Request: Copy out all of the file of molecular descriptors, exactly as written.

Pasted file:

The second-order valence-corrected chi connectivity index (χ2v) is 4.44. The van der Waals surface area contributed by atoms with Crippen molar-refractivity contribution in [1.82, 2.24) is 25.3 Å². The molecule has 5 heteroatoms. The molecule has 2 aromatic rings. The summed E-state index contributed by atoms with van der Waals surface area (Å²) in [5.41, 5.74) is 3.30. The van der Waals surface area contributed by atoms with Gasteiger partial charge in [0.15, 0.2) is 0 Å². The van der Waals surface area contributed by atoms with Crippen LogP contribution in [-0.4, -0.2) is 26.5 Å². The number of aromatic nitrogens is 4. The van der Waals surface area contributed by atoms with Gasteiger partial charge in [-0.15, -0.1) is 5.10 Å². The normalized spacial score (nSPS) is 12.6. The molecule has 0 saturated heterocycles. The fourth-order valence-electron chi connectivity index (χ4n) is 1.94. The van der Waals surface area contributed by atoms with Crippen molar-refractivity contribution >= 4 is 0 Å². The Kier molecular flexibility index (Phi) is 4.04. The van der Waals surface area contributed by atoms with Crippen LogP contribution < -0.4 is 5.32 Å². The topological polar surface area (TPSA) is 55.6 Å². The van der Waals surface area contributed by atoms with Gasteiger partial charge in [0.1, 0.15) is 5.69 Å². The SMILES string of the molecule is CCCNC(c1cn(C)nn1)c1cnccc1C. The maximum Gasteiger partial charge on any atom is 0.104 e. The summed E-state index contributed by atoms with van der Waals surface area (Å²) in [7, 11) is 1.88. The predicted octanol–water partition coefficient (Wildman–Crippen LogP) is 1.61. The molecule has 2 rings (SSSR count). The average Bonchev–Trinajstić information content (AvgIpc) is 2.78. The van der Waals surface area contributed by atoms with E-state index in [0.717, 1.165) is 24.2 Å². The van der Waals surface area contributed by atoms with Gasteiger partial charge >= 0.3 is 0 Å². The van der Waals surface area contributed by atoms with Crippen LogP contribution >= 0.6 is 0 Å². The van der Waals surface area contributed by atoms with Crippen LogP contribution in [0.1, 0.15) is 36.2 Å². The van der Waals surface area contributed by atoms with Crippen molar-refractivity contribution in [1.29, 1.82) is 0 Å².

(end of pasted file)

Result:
The second-order valence-corrected chi connectivity index (χ2v) is 4.44. The van der Waals surface area contributed by atoms with Crippen molar-refractivity contribution in [1.82, 2.24) is 25.3 Å². The molecule has 5 heteroatoms. The molecule has 2 aromatic rings. The summed E-state index contributed by atoms with van der Waals surface area (Å²) in [5.41, 5.74) is 3.30. The van der Waals surface area contributed by atoms with Gasteiger partial charge in [0.15, 0.2) is 0 Å². The van der Waals surface area contributed by atoms with Crippen LogP contribution in [-0.4, -0.2) is 26.5 Å². The number of aromatic nitrogens is 4. The van der Waals surface area contributed by atoms with Gasteiger partial charge in [-0.15, -0.1) is 5.10 Å². The normalized spacial score (nSPS) is 12.6. The molecule has 0 saturated heterocycles. The fourth-order valence-electron chi connectivity index (χ4n) is 1.94. The van der Waals surface area contributed by atoms with Crippen molar-refractivity contribution >= 4 is 0 Å². The Kier molecular flexibility index (Phi) is 4.04. The van der Waals surface area contributed by atoms with Crippen LogP contribution < -0.4 is 5.32 Å². The topological polar surface area (TPSA) is 55.6 Å². The van der Waals surface area contributed by atoms with Gasteiger partial charge in [0.1, 0.15) is 5.69 Å². The SMILES string of the molecule is CCCNC(c1cn(C)nn1)c1cnccc1C. The maximum Gasteiger partial charge on any atom is 0.104 e. The summed E-state index contributed by atoms with van der Waals surface area (Å²) in [7, 11) is 1.88. The predicted octanol–water partition coefficient (Wildman–Crippen LogP) is 1.61. The molecule has 2 rings (SSSR count). The average Bonchev–Trinajstić information content (AvgIpc) is 2.78. The van der Waals surface area contributed by atoms with E-state index in [0.717, 1.165) is 24.2 Å². The van der Waals surface area contributed by atoms with Gasteiger partial charge >= 0.3 is 0 Å². The van der Waals surface area contributed by atoms with Crippen LogP contribution >= 0.6 is 0 Å². The van der Waals surface area contributed by atoms with Crippen LogP contribution in [0.1, 0.15) is 36.2 Å². The van der Waals surface area contributed by atoms with Crippen molar-refractivity contribution in [1.29, 1.82) is 0 Å².